Definition of Expert System

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What is an expert system?

Nowadays the Expert Systems (SE) can be considered as a subset of the AI. An Expert System is a system that uses human knowledge obtained in a computer to solve problems that would normally be solved by expert humans. Well-designed systems mimic the reasoning process that experts use to solve specific problems. These systems can work better than any human expert making decisions individually in certain domains and can be used by non-expert humans to improve their problem-solving skills.

Expert systems can be considered as the beginning of artificial intelligence. They were developed by the AI community in the mid-60s. In this period of research in the AI field it was believed that the addition of a few rules of reasoning combined with powerful computers could produce a superhuman performance expert. During this time, researchers Allen Newell and Herbert Simon developed a program called GPS (General Problem Solver). This program was able to work with cytometry, with the towers of Hanoi and similar problems. However, it was unable to fulfil its functional title, solving problems in real life.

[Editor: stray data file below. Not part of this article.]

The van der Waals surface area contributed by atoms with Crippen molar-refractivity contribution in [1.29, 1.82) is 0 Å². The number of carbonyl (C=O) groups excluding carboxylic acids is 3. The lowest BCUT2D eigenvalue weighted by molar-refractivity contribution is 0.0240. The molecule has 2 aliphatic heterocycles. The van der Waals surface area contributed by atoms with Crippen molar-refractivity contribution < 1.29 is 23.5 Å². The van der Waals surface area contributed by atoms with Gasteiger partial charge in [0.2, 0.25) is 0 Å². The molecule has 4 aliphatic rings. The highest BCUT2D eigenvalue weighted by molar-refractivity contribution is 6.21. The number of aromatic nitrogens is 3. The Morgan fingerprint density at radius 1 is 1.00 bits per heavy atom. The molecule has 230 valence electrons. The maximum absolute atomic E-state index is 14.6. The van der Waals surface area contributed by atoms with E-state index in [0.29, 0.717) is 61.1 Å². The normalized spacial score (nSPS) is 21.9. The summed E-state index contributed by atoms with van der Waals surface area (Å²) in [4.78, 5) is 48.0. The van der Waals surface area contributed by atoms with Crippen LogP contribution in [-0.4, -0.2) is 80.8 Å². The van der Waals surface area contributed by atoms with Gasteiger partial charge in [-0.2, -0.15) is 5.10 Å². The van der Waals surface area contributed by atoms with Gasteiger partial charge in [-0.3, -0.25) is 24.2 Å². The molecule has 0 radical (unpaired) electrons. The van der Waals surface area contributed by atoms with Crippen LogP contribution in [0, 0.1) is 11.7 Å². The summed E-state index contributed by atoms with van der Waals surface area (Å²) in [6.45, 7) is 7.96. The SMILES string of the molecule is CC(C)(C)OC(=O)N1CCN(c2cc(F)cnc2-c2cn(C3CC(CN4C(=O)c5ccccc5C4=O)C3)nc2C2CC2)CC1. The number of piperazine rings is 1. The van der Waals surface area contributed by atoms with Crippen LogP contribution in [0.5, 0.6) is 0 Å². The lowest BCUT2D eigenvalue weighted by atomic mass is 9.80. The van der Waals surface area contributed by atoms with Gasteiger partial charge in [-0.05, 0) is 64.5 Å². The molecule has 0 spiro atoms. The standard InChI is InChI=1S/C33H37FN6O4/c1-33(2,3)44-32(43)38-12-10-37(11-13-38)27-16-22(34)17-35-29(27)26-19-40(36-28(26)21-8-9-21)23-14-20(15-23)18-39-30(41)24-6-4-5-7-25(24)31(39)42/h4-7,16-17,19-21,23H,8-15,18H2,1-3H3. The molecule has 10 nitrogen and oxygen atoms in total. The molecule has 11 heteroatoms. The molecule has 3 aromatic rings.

This prompted some researchers to study the possibility of focusing their programs to a more specific domain, thus trying to simulate the way of acting and the reasoning of a human expert, which lead to the creation of Expert Systems as we know them today. One of these researchers was Edward Feigenbaum who, along with his team, managed to develop DENDRAL, the first Expert System to be used for real purposes (it was used for more than 10 years), which was a great success among chemists and biologists as it was capable of identify molecular chemical structures from their spectrographic analysis.

There are two types of Expert Systems, those based on rules and those based on probabilities.